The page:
Python is a widely used high-level programming language for general-purpose programming, created by Guido van Rossum and first released in 1991. An interpreted language, Python has a design philosophy which emphasizes code readability (notably using whitespace indentation to delimit code blocks rather than curly braces or keywords), and a syntax which allows programmers to express concepts in fewer lines of code than possible in languages such as C++ or Java. The language provides constructs intended to enable writing clear programs on both a small and large scale.
The following versions of Python are currently installed on the cluster:
The currently installed versions are On environment hpc-uniol-env Python/2.7.3-goolf-5.2.01 Python/2.7.11-intel-2016b Python/2.7.12 Python/3.5.2 Python/3.6.1-goolf-5.2.01
On environment hpc-env/6.4 Python/2.7.14-foss-2017b Python/2.7.14-intel-2018a Python/3.6.3-foss-2017b Python/3.6.3-intel-2018a Python/3.7.0-foss-2017b Python/3.7.0-intel-2018a
Further, there are modules for Biopython and ScientificPython (version:2.9.4 based on Python 2.7.12) installed. Biopython is a set of freely available tools for biological computation written in python. It is distributed to develop python libraries and applications which address the needs of current and future work in bioinformatics. Scientificpython is a collection of python modules for scientific computing. It contains support for geometry, mathematical functions, statistics, pyhsical units, IO, visualization and parallelization.
There are even more additional packages installed:
A complete list, including the version numbers of the installed packages can be obtained with the command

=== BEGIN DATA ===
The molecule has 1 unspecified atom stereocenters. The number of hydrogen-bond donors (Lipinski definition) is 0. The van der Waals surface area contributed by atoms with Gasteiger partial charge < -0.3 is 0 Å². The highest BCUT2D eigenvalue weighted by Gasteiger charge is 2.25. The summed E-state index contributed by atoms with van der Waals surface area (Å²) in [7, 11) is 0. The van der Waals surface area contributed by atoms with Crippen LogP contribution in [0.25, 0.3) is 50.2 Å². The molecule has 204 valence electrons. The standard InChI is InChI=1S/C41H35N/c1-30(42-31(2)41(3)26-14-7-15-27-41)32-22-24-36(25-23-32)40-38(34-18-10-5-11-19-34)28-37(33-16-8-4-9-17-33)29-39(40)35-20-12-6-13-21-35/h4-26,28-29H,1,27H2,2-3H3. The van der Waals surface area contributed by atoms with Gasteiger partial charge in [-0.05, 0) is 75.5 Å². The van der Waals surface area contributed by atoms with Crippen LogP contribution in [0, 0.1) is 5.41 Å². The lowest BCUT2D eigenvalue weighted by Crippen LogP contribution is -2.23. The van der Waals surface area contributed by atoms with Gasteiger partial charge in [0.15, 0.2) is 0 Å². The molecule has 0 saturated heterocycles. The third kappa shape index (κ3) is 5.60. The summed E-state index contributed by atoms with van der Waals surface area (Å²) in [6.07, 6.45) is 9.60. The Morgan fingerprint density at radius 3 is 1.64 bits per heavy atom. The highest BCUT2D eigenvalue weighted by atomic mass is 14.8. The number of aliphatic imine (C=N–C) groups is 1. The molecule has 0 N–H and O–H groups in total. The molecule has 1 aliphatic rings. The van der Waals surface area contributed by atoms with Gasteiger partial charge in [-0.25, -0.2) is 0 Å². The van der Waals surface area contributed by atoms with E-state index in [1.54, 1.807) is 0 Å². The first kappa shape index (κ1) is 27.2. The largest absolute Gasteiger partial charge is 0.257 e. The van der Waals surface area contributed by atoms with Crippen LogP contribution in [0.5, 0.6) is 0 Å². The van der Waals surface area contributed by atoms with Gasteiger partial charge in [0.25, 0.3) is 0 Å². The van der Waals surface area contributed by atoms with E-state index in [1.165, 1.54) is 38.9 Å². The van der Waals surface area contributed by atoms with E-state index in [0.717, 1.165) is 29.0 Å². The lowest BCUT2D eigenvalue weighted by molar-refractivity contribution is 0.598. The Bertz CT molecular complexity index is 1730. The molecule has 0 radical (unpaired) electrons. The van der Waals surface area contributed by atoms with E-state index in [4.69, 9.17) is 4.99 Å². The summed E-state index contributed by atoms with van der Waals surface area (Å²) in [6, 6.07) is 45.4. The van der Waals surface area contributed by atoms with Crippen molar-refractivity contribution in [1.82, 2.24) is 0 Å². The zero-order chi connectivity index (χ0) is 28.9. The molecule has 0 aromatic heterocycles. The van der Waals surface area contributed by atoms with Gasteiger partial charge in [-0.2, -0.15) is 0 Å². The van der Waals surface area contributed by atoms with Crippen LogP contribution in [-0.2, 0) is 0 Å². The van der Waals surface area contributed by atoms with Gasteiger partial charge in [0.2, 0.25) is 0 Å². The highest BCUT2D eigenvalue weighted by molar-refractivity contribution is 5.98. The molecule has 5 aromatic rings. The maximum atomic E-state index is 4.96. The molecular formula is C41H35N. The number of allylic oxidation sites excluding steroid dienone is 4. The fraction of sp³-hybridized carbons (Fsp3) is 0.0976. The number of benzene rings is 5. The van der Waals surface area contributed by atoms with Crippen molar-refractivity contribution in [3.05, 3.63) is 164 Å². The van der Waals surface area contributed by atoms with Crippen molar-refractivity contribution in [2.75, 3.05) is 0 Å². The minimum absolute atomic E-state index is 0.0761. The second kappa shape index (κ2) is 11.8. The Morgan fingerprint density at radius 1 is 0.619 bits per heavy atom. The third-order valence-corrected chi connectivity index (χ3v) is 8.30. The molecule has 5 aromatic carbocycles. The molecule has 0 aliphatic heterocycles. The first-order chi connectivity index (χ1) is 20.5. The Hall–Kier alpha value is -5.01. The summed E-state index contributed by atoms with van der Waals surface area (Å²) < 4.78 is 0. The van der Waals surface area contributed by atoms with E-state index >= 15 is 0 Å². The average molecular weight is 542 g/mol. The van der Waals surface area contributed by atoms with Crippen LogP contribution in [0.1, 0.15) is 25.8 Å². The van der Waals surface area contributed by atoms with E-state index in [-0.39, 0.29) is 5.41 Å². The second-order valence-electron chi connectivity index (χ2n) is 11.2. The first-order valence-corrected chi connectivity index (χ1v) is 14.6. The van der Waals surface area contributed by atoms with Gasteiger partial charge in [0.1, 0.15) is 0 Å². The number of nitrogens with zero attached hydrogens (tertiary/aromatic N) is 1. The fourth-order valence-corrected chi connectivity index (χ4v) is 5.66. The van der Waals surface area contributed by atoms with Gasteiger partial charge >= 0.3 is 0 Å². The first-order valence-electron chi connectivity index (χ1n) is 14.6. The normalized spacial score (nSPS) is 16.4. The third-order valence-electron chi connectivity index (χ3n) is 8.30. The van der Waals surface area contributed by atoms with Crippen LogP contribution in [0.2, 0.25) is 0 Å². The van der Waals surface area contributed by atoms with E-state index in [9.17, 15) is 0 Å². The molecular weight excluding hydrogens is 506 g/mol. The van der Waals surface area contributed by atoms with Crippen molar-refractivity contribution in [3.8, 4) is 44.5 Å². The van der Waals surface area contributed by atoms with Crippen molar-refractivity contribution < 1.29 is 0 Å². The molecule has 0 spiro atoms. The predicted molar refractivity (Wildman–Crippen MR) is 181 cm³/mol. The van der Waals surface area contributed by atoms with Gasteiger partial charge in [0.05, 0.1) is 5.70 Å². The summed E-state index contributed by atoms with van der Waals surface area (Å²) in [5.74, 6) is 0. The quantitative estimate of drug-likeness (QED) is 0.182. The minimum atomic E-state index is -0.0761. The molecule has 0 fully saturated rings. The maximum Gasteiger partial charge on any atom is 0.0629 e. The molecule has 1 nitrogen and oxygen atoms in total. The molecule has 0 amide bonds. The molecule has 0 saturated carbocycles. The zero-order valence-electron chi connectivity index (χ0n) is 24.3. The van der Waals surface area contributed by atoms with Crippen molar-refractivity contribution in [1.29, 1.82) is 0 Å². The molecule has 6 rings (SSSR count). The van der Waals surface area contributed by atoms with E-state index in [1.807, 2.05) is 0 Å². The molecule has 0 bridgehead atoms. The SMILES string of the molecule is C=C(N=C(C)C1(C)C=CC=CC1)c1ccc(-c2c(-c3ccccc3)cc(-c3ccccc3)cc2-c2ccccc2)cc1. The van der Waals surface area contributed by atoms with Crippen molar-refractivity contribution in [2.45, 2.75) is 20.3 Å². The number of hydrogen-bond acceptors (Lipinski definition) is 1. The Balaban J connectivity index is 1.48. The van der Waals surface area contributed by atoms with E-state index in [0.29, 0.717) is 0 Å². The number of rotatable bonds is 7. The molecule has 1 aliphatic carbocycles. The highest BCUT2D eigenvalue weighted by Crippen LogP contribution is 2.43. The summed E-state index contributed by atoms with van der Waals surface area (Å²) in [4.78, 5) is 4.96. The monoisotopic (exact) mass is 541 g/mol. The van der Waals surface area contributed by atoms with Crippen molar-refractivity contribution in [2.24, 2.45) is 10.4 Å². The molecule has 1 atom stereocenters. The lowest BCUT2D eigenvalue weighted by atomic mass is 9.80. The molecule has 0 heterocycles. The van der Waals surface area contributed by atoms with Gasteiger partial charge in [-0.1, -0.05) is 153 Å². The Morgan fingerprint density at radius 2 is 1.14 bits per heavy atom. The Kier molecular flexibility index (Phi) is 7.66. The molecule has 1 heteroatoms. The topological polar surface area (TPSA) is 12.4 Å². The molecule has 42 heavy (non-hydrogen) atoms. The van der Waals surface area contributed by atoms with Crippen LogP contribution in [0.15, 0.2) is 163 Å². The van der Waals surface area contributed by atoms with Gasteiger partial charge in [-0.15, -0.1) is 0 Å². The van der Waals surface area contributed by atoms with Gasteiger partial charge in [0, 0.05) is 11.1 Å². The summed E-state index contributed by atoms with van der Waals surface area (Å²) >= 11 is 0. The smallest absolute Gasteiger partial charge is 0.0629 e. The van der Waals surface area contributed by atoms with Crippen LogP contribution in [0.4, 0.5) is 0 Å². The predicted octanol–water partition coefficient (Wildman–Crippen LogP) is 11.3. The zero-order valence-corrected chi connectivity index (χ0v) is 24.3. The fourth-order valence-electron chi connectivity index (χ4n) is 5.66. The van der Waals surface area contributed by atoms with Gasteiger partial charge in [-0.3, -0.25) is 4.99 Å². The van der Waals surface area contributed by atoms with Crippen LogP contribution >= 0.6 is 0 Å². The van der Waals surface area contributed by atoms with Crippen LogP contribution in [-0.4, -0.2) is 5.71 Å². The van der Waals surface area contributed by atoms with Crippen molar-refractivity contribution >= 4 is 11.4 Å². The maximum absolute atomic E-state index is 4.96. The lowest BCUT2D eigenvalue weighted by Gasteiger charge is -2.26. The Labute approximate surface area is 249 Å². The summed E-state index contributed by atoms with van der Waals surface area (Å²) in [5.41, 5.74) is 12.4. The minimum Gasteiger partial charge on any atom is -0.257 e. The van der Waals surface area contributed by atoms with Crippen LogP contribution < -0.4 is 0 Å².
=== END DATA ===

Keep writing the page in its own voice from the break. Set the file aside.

Python has to be loaded in order for this command to work. If any packages that you need are missing, you can either contact the Scientific Computing and we will install it or you can install it on your own in your $HOME-directory (instructions at the end of this article!).
If you want to use python on the cluster, you can simply do that by using the following command
module load Python
Since there is more than one verson of Python installed, you can further specify which version you would like to load, e.g.
module load Python/2.7.12
This will, obviously, load python in version 2.7.12. Loading Python without specifying a version will load version 3.5.2!
On the other hand, if you want to use the latest version of Python, you have to change the environment first.
module load hpc-env/6.4
After that, you just have to choose which Toolchain should be underlying: You can either use Foss or Intel:
module load Python/3.7.0-intel-2018a or module load Python/3.7.0-foss-2017b
Using Python and MPI
For parallel scripts the Python installation contains the package mpi4py. To launch a parallel Python script inside an SLURM jobscript, use command line
An easy example could look like this:
1. Create a new file called hello_world.py and add the following lines of code:
from mpi4py import MPI comm = MPI.COMM_WORLD rank = comm.Get_rank() print "hello world from process ", rank
2. Create a new file called hello_world.job and add the following lines of code:
#!/bin/bash #SBATCH --ntasks=1 #SBATCH --mem=2G #SBATCH --time=0-2:00 #SBATCH --job-name PYTHON-MPI-TEST #SBATCH --output=python-mpi-test.%j.out #SBATCH --error=python-mpi-test.%j.err module load Python mpirun -n 5 python hello_world.py
3. Make sure both files are in the same directory
4. Submit the job with the command
sbatch -p carl.p hello_world.job
Installing Packages in your HOME-Directory
Most Python packages can be installed easily using the pip-command. In that case, the --user-option allows a local user based installation. E.g., to install the package PYPACKAGE use the command (after loading the python module):
pip install --user PYPACKAGE
If the installation is successful, the corresponding files are installed in
where x.y corresponds to the Python version currently loaded. Also, pip list should show the new package in the list.
The full documentation of Python can be found on the following website: Python Documentation